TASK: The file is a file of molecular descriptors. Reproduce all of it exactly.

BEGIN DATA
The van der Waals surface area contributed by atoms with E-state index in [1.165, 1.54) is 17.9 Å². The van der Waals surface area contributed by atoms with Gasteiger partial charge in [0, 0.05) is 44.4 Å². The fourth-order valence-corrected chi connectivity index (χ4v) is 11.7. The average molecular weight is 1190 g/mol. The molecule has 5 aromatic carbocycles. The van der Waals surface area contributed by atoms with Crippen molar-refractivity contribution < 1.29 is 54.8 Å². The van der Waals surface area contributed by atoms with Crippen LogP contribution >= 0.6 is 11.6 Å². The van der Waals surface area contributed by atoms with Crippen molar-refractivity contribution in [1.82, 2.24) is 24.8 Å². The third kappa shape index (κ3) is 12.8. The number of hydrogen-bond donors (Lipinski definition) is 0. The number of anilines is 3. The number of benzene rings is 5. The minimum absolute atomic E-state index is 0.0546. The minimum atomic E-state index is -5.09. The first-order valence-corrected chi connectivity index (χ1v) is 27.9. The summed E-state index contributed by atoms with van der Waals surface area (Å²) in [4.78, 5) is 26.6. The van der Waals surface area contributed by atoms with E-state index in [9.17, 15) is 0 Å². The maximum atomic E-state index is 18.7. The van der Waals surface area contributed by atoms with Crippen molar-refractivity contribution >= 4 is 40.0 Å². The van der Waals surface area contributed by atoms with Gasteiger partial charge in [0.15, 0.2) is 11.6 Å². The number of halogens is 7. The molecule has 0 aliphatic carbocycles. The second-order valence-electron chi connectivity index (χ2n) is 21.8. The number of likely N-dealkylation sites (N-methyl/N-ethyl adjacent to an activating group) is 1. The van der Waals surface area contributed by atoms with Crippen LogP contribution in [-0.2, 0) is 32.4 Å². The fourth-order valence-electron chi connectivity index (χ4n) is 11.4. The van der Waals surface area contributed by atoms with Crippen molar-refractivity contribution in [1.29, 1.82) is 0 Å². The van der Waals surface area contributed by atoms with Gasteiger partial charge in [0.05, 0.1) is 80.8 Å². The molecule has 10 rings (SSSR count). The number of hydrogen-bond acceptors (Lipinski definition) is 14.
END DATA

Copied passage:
The van der Waals surface area contributed by atoms with E-state index in [1.165, 1.54) is 17.9 Å². The van der Waals surface area contributed by atoms with Gasteiger partial charge in [0, 0.05) is 44.4 Å². The fourth-order valence-corrected chi connectivity index (χ4v) is 11.7. The average molecular weight is 1190 g/mol. The molecule has 5 aromatic carbocycles. The van der Waals surface area contributed by atoms with Crippen molar-refractivity contribution < 1.29 is 54.8 Å². The van der Waals surface area contributed by atoms with Crippen LogP contribution >= 0.6 is 11.6 Å². The van der Waals surface area contributed by atoms with Crippen molar-refractivity contribution in [1.82, 2.24) is 24.8 Å². The third kappa shape index (κ3) is 12.8. The number of hydrogen-bond donors (Lipinski definition) is 0. The number of anilines is 3. The number of benzene rings is 5. The minimum absolute atomic E-state index is 0.0546. The minimum atomic E-state index is -5.09. The first-order valence-corrected chi connectivity index (χ1v) is 27.9. The summed E-state index contributed by atoms with van der Waals surface area (Å²) in [4.78, 5) is 26.6. The van der Waals surface area contributed by atoms with E-state index in [9.17, 15) is 0 Å². The maximum atomic E-state index is 18.7. The van der Waals surface area contributed by atoms with Crippen molar-refractivity contribution >= 4 is 40.0 Å². The van der Waals surface area contributed by atoms with Gasteiger partial charge in [0.15, 0.2) is 11.6 Å². The number of halogens is 7. The molecule has 0 aliphatic carbocycles. The second-order valence-electron chi connectivity index (χ2n) is 21.8. The number of likely N-dealkylation sites (N-methyl/N-ethyl adjacent to an activating group) is 1. The van der Waals surface area contributed by atoms with Crippen LogP contribution in [-0.2, 0) is 32.4 Å². The fourth-order valence-electron chi connectivity index (χ4n) is 11.4. The van der Waals surface area contributed by atoms with Crippen molar-refractivity contribution in [1.29, 1.82) is 0 Å². The van der Waals surface area contributed by atoms with Gasteiger partial charge in [0.05, 0.1) is 80.8 Å². The molecule has 10 rings (SSSR count). The number of hydrogen-bond acceptors (Lipinski definition) is 14.